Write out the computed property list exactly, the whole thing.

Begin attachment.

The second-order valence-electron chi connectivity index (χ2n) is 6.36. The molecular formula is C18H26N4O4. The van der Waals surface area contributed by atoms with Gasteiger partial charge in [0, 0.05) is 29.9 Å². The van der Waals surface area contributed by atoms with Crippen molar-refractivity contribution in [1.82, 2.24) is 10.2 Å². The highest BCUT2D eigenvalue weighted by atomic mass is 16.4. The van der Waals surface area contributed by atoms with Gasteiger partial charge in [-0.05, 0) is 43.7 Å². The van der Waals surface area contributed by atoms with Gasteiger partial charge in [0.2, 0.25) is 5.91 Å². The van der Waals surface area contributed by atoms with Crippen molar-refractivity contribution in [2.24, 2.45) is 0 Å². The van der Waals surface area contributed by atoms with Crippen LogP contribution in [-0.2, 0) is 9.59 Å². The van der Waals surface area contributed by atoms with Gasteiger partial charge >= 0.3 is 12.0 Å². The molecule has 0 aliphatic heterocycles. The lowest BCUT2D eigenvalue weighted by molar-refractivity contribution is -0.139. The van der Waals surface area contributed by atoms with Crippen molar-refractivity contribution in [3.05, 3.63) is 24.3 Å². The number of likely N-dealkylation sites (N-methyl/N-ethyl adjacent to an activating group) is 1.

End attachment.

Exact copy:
The second-order valence-electron chi connectivity index (χ2n) is 6.36. The molecular formula is C18H26N4O4. The van der Waals surface area contributed by atoms with Gasteiger partial charge in [0, 0.05) is 29.9 Å². The van der Waals surface area contributed by atoms with Crippen molar-refractivity contribution in [1.82, 2.24) is 10.2 Å². The highest BCUT2D eigenvalue weighted by atomic mass is 16.4. The van der Waals surface area contributed by atoms with Gasteiger partial charge in [-0.05, 0) is 43.7 Å². The van der Waals surface area contributed by atoms with Gasteiger partial charge in [0.2, 0.25) is 5.91 Å². The van der Waals surface area contributed by atoms with Crippen molar-refractivity contribution in [2.24, 2.45) is 0 Å². The van der Waals surface area contributed by atoms with Crippen LogP contribution in [-0.2, 0) is 9.59 Å². The van der Waals surface area contributed by atoms with Gasteiger partial charge >= 0.3 is 12.0 Å². The molecule has 0 aliphatic heterocycles. The lowest BCUT2D eigenvalue weighted by molar-refractivity contribution is -0.139. The van der Waals surface area contributed by atoms with Crippen molar-refractivity contribution in [3.05, 3.63) is 24.3 Å². The number of likely N-dealkylation sites (N-methyl/N-ethyl adjacent to an activating group) is 1.